Yesterday's Sunday Morning Post has a largely sympathetic profile of Nick Leeson, the man who bankrupted Barings Bank 10 years ago. Apparently he has re-married and is now living on the west coast of Ireland, and is trying to make a living writing books and doing public speaking. Presumably he also has a PR person doing his best to rescue his reputation by getting positive stories about him published in newspapers.
Unfortunately for him, you simply have to read The Collapse of Barings by Stephen Fay to discover that it’s going to take a lot more than a few sympathetic journalists to restore his reputation. Though I suppose every little helps, and in this case, Eugene Henderson obviously hasn’t read Fay’s book and uncritically repeats Leeson’s justification for what he did.
Mr Leeson, then 25, had played the market secretly, and disastrously, in a three-year attempt to cover up an initial ₤20,000 trading error by one of his recruits. He made no personal profit and he never intended it to be otherwise.
Did he really embark on his trading adventures in order to protect an employee who had made a mistake (selling Nikkei futures when she was supposed to be buying them)?
No. Leeson had already started trading (and losing money) using his 88888 account several weeks before this mistake took place. He had already lost far money than the ₤20,000 that was lost by his employee. Then, a few months later he had recovered the losses and could easily have stopped, but he chose to carry on.
Did he benefit from what he did?
Well, he earned substantial bonuses that were directly attributable to the fictional profits he reported. His bonus for 1993 was ₤130,000, and had he continued to get away with his deception for a little longer he would have received an even more substantial bonus in early 1995. Yet, after the collapse of Barings it became clear that the bonuses were grossly inflated by Leeson’s imaginary trading profits (when the bonuses for 1994 were recalculated, the bonus pool fell from ₤100m to less than ₤10m). So Leeson’s deceptions benefited him (and a large number of other Barings employees).
The other part of his defence is equally disingenuous:
“If there had been barriers to my actions, and more control over what I was doing, I would have stopped doing what I was doing before things got to the stage they did.”
This might make the casual reader believe Leeson was simply trading without his bosses knowing what he was doing. In fact, he went to extraordinary lengths to cover his tracks, deliberately subverting the system and creating hugely complex (and totally false) transactions to disguise what he was really doing. Worse, he wasn’t satisfied with making his trades disappear – he wanted to make them appear to be hugely profitable, and remarkably he was able to do exactly that.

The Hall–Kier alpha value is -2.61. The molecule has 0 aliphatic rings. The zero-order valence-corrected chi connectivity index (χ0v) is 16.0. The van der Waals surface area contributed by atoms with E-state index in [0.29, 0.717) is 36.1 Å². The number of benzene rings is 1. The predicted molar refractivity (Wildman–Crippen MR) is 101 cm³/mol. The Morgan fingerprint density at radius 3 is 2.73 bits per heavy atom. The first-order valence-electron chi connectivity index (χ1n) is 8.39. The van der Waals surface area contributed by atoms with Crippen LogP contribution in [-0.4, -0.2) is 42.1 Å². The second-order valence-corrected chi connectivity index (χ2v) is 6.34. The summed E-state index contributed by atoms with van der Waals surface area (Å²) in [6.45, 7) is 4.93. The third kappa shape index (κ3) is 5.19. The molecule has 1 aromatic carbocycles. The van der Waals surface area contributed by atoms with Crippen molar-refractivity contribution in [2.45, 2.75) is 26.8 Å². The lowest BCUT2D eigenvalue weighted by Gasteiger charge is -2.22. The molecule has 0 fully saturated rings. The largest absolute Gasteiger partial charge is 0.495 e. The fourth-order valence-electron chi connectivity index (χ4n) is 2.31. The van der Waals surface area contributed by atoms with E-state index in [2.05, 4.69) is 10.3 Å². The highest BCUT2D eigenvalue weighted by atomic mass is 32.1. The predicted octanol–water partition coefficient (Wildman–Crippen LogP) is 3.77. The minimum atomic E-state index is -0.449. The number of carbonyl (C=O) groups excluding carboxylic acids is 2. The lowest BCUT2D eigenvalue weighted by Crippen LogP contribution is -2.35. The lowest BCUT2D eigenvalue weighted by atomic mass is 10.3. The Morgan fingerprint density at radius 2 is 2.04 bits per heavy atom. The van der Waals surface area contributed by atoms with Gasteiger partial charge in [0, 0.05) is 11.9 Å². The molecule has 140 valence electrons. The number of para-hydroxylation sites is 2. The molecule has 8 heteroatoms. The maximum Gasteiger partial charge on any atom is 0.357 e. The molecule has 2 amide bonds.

Of course Barings should never have allowed Leeson to be both a trader and in charge of settlements, and of course they should never have believed the huge profits he was reporting, and of course they should have looked more closely at the so-called errors account 88888, but none of that excuses Leeson’s behaviour.
Stephen Fay’s book tells the story of Leeson’s actions in great detail, and attempts to explain why Barings failed to realize what was going on. It’s a thorough but very readable account of a story that really is stranger than fiction. None of the main players come out of it well, and the only plausible explanations seem to be greed (everyone wanted to believe what Leeson was telling them because it benefited them) and inter-office politics.
Leeson has also written his own book (Rogue Trader) that was turned into a really terrible movie of the same name. I haven’t read the book, but I have watched the film, and its plot is utterly implausible. It attempts to demonstrate that Leeson hired a bunch of rookie traders and was forced to cover up for one expensive mistake, and it portrays Barings management as a bunch of upper-class twits. If that wasn’t self-serving enough, we are asked to feel sorry for Leeson as the Nikkei index moves in the wrong direction and frustrates his brilliant trading. Yeah, right.
As a film it is flat and almost totally lacking in real drama. The story is effectively reduced to the gross over-simplification that it was all about Leeson’s bet on the Nikkei, and we are led to believe that if it had gone up rather than down then everything would have been OK for Leeson. Well, not really. Anyway, this is portrayed in the film is by showing us what is supposed to be the latest Nikkei index as displayed at the Singapore exchange. Except that what we see is a large and very simplified display on which the index is always up or down a nice round number. It is totally and utterly unbelievable - just like Leeson’s rationalisations and explanations for his behaviour.
Read the book, skip the film, and treat anything Nick Leeson says with a healthy dose of scepticism.